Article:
Born and raised in southeast Idaho, I grew up with a large garden. My dad was a farmer and my mom taught my siblings and me how to cook and preserve the food that we grew in the garden. Gardening has always been a love of mine. As a teenager, weeding was never a chore, and it also allowed me to work on my suntan (and annual sunburn as I would always forget to put on sunscreen the first time in the spring when I weeded the strawberries).
I attended BYU in Utah, and there I met and married my husband. After I received my Bachelors Degree in Finance, our first baby was born–a boy. Life was fantastic at first. I kept on eating my favorite cream of soup casseroles smothered in cheese and went out to eat a few times. Our baby, however, grew grumpier and grumpier. Diaper rashes were out of control–we bought Desitin by the tub. He was always spitting up, and eventually at about 1 month old, he started breaking out in a red rash all over his face. By the next morning the rash had spread down his neck and in the evening it covered his entire body. His skin was swollen with dry, rough, raised red dots all over. I called the nurse in the morning and she suggested I stop eating dairy since I was nursing him. She explained that some mothers who stopped eating dairy, while nursing, find that their baby’s rashes go away.
So, I gave up all dairy and the next day his skin cleared up. A few days later, I ate a frozen pot pie, not realizing that it also had dairy in it. His rash came back. I knew that dairy was the culprit.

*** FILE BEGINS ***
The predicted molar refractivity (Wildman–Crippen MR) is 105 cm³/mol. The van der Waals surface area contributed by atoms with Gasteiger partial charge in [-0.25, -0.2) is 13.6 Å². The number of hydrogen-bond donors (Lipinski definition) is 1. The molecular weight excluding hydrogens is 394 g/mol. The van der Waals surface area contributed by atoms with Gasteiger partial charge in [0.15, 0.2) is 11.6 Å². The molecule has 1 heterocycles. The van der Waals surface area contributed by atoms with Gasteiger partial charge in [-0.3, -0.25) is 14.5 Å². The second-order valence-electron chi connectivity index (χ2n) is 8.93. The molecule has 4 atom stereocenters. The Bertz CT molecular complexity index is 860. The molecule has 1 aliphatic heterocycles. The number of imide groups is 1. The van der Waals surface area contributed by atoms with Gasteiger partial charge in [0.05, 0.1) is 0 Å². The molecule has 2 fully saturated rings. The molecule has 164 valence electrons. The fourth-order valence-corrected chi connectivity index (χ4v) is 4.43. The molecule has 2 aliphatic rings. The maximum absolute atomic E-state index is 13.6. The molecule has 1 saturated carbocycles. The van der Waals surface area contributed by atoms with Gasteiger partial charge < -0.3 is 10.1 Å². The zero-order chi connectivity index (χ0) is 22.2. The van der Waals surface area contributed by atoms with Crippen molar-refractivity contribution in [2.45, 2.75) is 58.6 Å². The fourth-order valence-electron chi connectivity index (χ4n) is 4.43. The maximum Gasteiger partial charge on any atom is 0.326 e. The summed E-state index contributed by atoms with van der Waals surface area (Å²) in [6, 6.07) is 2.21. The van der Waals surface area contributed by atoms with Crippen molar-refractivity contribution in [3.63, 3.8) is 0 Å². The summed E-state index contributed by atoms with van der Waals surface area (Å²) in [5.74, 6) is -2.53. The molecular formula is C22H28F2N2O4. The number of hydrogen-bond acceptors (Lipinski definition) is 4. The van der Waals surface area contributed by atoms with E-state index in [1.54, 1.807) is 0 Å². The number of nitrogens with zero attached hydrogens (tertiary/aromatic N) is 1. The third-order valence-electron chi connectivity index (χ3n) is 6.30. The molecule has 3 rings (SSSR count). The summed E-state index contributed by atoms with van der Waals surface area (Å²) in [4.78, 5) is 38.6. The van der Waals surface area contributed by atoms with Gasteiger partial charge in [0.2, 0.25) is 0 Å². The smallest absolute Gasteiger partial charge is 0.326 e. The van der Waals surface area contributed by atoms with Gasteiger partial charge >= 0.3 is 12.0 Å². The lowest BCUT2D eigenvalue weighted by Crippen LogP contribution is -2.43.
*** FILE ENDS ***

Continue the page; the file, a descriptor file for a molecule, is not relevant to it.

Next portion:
I tried giving him soy formula. The first bottle went okay. Hours later, with the second bottle was not okay. He vomited all the formula minutes after feeding, and was rashy around his mouth again. We tried Nutramigen formula for a day, which seemed better, but not awesome and the price tag was even worse. Luckily, I had a friend who was an experienced mom and a local La Leche League leader. She gave me allergy information, and encouraged me to stick with breastfeeding and a change of my diet.
Meals took on a new meaning for a while. I still fixed my husband food with dairy, and I ate things like plain green beans and plain dry baked potatoes. Sometimes when I wanted to shake things up, I dipped bread in spaghetti sauce. My husband was okay with this arrangement since it didn’t really effect him, but for me it was horrible. I had just spent the last few years convincing him that butter was better than margarine and whipped cream was better than cool whip, and now I sat there and watched him eat it while I went without.
Now, 14 years later, we have 7 kids. All of them have had dairy allergies. I didn’t starve to death. I learned how to cook without dairy. It has been a crazy and fun journey of learning and experimentation. I started writing these recipes because I want to share them with others who might be starting a dairy-free journey of their own. The recipes are soy-free also, because I have two kids who have soy protein allergies along with dairy allergies. I try to choose ingredients that are budget-friendly and healthy because that is the way I feed my family.